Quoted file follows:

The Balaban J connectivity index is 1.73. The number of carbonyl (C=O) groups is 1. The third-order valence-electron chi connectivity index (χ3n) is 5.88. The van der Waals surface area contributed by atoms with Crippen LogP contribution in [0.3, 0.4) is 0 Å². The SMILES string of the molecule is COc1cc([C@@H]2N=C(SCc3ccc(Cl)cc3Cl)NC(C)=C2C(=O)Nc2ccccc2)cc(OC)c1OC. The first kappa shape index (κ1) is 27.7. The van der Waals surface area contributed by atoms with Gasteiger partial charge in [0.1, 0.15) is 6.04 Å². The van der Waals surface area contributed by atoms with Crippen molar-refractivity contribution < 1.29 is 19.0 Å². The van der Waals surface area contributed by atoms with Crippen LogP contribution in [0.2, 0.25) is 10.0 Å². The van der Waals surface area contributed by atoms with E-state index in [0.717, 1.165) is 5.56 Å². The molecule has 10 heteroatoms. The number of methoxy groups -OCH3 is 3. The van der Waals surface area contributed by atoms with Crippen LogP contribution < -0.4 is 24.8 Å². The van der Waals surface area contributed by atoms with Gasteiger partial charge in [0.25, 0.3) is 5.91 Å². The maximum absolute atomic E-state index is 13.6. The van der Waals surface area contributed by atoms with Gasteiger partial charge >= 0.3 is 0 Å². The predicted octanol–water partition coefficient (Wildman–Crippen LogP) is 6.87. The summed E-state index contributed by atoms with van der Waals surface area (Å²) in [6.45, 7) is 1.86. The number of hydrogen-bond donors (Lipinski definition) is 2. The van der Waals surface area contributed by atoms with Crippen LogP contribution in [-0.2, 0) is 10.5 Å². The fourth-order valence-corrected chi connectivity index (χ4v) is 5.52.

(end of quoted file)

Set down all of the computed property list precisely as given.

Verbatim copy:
The Balaban J connectivity index is 1.73. The number of carbonyl (C=O) groups is 1. The third-order valence-electron chi connectivity index (χ3n) is 5.88. The van der Waals surface area contributed by atoms with Crippen LogP contribution in [0.3, 0.4) is 0 Å². The SMILES string of the molecule is COc1cc([C@@H]2N=C(SCc3ccc(Cl)cc3Cl)NC(C)=C2C(=O)Nc2ccccc2)cc(OC)c1OC. The first kappa shape index (κ1) is 27.7. The van der Waals surface area contributed by atoms with Gasteiger partial charge in [0.1, 0.15) is 6.04 Å². The van der Waals surface area contributed by atoms with Crippen molar-refractivity contribution < 1.29 is 19.0 Å². The van der Waals surface area contributed by atoms with Crippen LogP contribution in [0.2, 0.25) is 10.0 Å². The van der Waals surface area contributed by atoms with E-state index in [0.717, 1.165) is 5.56 Å². The molecule has 10 heteroatoms. The number of methoxy groups -OCH3 is 3. The van der Waals surface area contributed by atoms with Crippen LogP contribution < -0.4 is 24.8 Å². The van der Waals surface area contributed by atoms with Gasteiger partial charge in [0.25, 0.3) is 5.91 Å². The maximum absolute atomic E-state index is 13.6. The van der Waals surface area contributed by atoms with Gasteiger partial charge >= 0.3 is 0 Å². The predicted octanol–water partition coefficient (Wildman–Crippen LogP) is 6.87. The summed E-state index contributed by atoms with van der Waals surface area (Å²) in [6.45, 7) is 1.86. The number of hydrogen-bond donors (Lipinski definition) is 2. The van der Waals surface area contributed by atoms with Crippen LogP contribution in [-0.2, 0) is 10.5 Å². The fourth-order valence-corrected chi connectivity index (χ4v) is 5.52.